In "Velvet" #8 by Ed Brubaker and Steve Epting, Velvet has succeeded in emptying the ARC-7 headquarters and has the run of the place for only a few precious minutes.
Brubaker ended "Velvet" #7 with the unforeseen twist of a bomb threat. Brubaker doesn't squander any of the energy of this cliffhanger in the first scene of "Velvet" #8, as he shows how Velvet gets into the building even while it's under lockdown. Just as Velvet relaxes, Brubaker ratchets up the suspense again when Sgt. Roberts calls her bluff.
This particular suspense trajectory is classic, most often used in television episodes as a teaser right before the opening theme rolls. While it's nothing new, it's very well-executed, especially since at this point the reader knows nothing about how Velvet set all this up, or why Roberts is onto her. Brubaker proceeds into flashback mode, giving the readers all of these answers in a satisfying way. All the puzzle pieces add up. Halfway through "Velvet" #8, the reader is back in the opening scene without a hitch in the transitions or the pacing. Brubaker's pacing is crisp and to the point. Epting's facial expressions give depth to Velvet's conversation with the Director, showing the regret and doubt underneath her upbeat and controlled demeanor.
While "Velvet" #7 was a great look into how two of the agents hunting Velvet thought of her and the whole situation, it's also a pleasure that Brubaker has switched back to Velvet's first person point of view. It's comforting to hear the wry humor in Velvet's voice again as she confides in the reader like a friend. As she deadpans, "bombs will make even an angry old man cooperative," it's hard not to laugh, especially since Epting has drawn the frowny-faced Director in the car alongside Velvet's voiceover.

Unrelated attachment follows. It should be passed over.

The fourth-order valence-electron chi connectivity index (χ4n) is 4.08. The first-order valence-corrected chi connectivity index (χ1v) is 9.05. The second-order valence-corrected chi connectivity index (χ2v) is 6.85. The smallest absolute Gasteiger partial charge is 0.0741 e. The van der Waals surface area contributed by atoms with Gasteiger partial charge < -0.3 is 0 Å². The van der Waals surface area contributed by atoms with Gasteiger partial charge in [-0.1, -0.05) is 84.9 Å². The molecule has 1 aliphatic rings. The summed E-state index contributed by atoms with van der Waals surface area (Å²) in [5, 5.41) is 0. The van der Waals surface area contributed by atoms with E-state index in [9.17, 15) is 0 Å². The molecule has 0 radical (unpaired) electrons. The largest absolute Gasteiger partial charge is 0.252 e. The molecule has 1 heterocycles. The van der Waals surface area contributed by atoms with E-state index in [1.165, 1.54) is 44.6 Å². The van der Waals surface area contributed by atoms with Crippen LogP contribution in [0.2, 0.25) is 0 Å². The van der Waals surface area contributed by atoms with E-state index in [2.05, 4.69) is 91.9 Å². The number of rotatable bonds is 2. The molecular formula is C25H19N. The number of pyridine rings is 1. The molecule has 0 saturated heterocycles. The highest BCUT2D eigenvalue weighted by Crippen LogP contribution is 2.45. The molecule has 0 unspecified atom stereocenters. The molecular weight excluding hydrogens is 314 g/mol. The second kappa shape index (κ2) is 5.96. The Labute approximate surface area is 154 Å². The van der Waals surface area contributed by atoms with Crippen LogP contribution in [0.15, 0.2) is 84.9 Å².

As a protagonist, Velvet inspires trust. While the rest of the world doubts her loyalty, her innocence and her sanity, Brubaker gives the reader enough access to the character that there's little doubt in the reader's mind on those points, even though Brubaker holds back enough that the reader never knows exactly what Velvet's next move will be, until she puts her plans into action.
The last few issues have been moodier and slower as Brubaker fleshed out some of Velvet's past in multiple flashbacks while a detached cat-and-mouse chase played out in present time, so it's a good change that this issue is all action that leads somewhere, including some hand to hand combat. The central fight scene is a full four pages, but is tightly written and drawn. Epting's camera angles and reaction shots make the injuries count. While Sgt. Roberts and Velvet are both experienced agents, neither of them is young or super-powered, and Epting makes their physical vulnerability clear to the reader. When a gunshot is fired and when a blow lands on flesh, it feels harsh and dangerous, not only Velvet but for her opponent too.
Breitweiser's color work is subtle as usual. It's never distracting, and at the appropriate times, it reinforces and enhances the impact of Epting's art. She doesn't showboat, always keeping the look gray and quiet to fit the noir genre, but when she chooses to drop in some color, it's beautiful, like in the scene in the basement in which a spotlight casts overlapping prisms of peach and yellow light across the surface of a table and wall.
The final scene promises lots of juicy developments once Velvet's motorbike catches up with the car of the Cornwell Institute. The Mona Lisa smile of the unnamed former agent in the straitjacket is a wonderful bit of storytelling. With one facial expression, Brubaker and Epting indicate that despite what his guards think, he's neither crazy nor catatonic, and that he knows what Velvet's pursuit means. "Velvet" #8 is suspenseful from start to finish due to great creative teamwork between Brubaker's taut prose and plotting and Epting's dynamic and expressive artwork.